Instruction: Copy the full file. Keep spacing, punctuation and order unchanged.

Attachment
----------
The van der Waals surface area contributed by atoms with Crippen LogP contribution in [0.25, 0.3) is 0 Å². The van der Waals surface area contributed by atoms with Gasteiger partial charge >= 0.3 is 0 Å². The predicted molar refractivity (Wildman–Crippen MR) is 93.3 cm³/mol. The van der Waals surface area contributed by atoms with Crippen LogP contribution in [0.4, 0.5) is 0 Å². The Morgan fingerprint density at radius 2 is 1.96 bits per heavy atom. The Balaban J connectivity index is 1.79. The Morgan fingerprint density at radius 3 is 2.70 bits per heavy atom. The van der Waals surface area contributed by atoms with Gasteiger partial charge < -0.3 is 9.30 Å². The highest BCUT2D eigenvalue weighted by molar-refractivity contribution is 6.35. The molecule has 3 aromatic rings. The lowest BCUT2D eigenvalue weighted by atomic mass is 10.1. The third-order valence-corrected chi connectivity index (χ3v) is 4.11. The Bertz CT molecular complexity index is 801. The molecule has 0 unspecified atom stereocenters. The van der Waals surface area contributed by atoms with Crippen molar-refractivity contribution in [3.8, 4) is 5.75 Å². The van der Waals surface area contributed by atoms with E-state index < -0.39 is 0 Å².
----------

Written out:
The van der Waals surface area contributed by atoms with Crippen LogP contribution in [0.25, 0.3) is 0 Å². The van der Waals surface area contributed by atoms with Gasteiger partial charge >= 0.3 is 0 Å². The predicted molar refractivity (Wildman–Crippen MR) is 93.3 cm³/mol. The van der Waals surface area contributed by atoms with Crippen LogP contribution in [0.4, 0.5) is 0 Å². The Morgan fingerprint density at radius 2 is 1.96 bits per heavy atom. The Balaban J connectivity index is 1.79. The Morgan fingerprint density at radius 3 is 2.70 bits per heavy atom. The van der Waals surface area contributed by atoms with Gasteiger partial charge < -0.3 is 9.30 Å². The highest BCUT2D eigenvalue weighted by molar-refractivity contribution is 6.35. The molecule has 3 aromatic rings. The lowest BCUT2D eigenvalue weighted by atomic mass is 10.1. The third-order valence-corrected chi connectivity index (χ3v) is 4.11. The Bertz CT molecular complexity index is 801. The molecule has 0 unspecified atom stereocenters. The van der Waals surface area contributed by atoms with Crippen molar-refractivity contribution in [3.8, 4) is 5.75 Å². The van der Waals surface area contributed by atoms with E-state index < -0.39 is 0 Å².